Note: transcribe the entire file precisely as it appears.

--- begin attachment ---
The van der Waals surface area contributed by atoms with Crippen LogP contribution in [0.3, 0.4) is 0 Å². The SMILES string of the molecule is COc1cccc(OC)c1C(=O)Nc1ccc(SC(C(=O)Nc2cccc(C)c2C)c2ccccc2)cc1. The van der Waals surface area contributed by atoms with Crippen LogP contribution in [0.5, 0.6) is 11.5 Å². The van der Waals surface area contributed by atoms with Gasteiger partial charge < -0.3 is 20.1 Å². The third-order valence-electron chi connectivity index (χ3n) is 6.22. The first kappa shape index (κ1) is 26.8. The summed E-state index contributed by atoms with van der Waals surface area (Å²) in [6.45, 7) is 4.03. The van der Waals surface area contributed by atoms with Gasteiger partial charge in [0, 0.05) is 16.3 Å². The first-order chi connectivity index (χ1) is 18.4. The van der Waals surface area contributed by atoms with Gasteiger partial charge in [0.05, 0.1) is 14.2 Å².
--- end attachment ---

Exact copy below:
The van der Waals surface area contributed by atoms with Crippen LogP contribution in [0.3, 0.4) is 0 Å². The SMILES string of the molecule is COc1cccc(OC)c1C(=O)Nc1ccc(SC(C(=O)Nc2cccc(C)c2C)c2ccccc2)cc1. The van der Waals surface area contributed by atoms with Crippen LogP contribution in [0.5, 0.6) is 11.5 Å². The van der Waals surface area contributed by atoms with Gasteiger partial charge < -0.3 is 20.1 Å². The third-order valence-electron chi connectivity index (χ3n) is 6.22. The first kappa shape index (κ1) is 26.8. The summed E-state index contributed by atoms with van der Waals surface area (Å²) in [6.45, 7) is 4.03. The van der Waals surface area contributed by atoms with Gasteiger partial charge in [0, 0.05) is 16.3 Å². The first-order chi connectivity index (χ1) is 18.4. The van der Waals surface area contributed by atoms with Gasteiger partial charge in [0.05, 0.1) is 14.2 Å².